Dinner and Tasting with Pierre Lurton of Cheval Blanc and Yquem

Dinner and Tasting with Pierre Lurton of Cheval Blanc and Yquem

by Chuck Hayward


by Mike Supple

The evening began with hors d'oeuvres and NV Laurent Perrier Grand Siecle Champagne. Once all the guests had arrived, we moved to Victor's room where Pierre Lurton introduced himself and spoke about the history of both Cheval Blanc and Yquem. (A brief side-note: Chateau d'Yquem literally means the Castle of Yquem. When referring to it without the word "Chateau", the correct form is to just say "Yquem", not "d'Yquem". This holds true for other Chateaux, such as Chateau d'Armailhac.)

The meal consisted of the following food and wine pairings:

2002 Yquem
Hudson Valley Foie Gras Terrine
Quince Puree, Mache Salad, Toasted Brioche

2001 Le Petite Cheval and 2001 Cheval Blanc
Roasted Squab
Huckleberries, Turnip Greens, Squab Jus

1999 Cheval Blanc
American Kobe Beef
Forest Mushrooms, Twice Baked Potato, Creamed Spinach

1995 Cheval Blanc
Pyrenees Brebis
Candied Walnut, Pomegranate Syrup, Arugula

1997 Yquem
Muscat Poached Yali Pear
Maple Custard, Caramelized Pecans

As we went through the courses, Monsieur Lurton discussed each of the wines, vintage conditions, styles, etc. Both the 2002 and 1997 Yquem were fantastic, though very young. The 2002 was bright and fresh, still showing mostly the primary fruit aromas and flavors. The 1997 was beginning to develop some secondary aromas, and had fantastic depth of fruit with hints of carmelized dried apricots along with a hint of hazelnut qualities.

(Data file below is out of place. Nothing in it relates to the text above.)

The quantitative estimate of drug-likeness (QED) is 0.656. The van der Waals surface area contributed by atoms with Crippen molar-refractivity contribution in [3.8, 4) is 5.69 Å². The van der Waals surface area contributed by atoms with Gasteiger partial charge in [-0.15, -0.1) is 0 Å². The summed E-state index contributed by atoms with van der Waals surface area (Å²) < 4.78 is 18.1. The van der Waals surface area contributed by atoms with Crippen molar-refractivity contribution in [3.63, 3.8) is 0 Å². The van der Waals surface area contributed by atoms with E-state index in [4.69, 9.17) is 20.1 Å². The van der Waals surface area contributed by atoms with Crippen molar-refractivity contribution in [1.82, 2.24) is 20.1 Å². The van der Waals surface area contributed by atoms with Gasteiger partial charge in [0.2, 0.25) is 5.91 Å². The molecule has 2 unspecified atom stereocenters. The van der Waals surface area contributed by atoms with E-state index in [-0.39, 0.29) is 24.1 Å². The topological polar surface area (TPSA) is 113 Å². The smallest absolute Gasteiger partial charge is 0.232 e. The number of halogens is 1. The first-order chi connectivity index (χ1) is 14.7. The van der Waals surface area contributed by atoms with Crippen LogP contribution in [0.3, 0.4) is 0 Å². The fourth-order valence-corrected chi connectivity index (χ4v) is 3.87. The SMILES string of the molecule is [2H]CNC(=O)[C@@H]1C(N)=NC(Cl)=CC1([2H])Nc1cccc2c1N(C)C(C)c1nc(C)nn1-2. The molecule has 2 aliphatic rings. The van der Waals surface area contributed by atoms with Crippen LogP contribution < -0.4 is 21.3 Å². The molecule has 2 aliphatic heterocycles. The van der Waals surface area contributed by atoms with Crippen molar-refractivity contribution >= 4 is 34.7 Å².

All of the red wines were fantastic, and quite different. The consensus at my table seemed to be that the 1999 Cheval Blanc was showing the best during the evening. It was very aromatic, with rich red fruits and a touch of black truffle. The tannins had begun to soften and integrate very well, giving a rich, full-bodied, nicely balanced wine. The 2001 Cheval Blanc definitely showed the most aging potential of any of the wines, and while it paired nicely with the squab, I would recommend a couple more years of bottle age before drinking this one. The 2001 Petit Cheval was clearly a younger sibling of the great Cheval Blanc, and was showing very well during the dinner. A little brighter and more fruit forward, without as much of the hard tannic backbone of the '01 Cheval. The nose on the 1995 Cheval Blanc was fantastic - rich earth, white and black truffle, light floral aromatics, and bold blackberry and cassis. On the palate though it was showing a bit more closed this evening.

This was a fantastic event, and a great time was had by all. A special thanks goes out to our guest Pierre Lurton for taking the time to share his wines and knowledge with us.

We will be doing monthly dinners, so if you did not have a chance to make this one, stay tuned for more!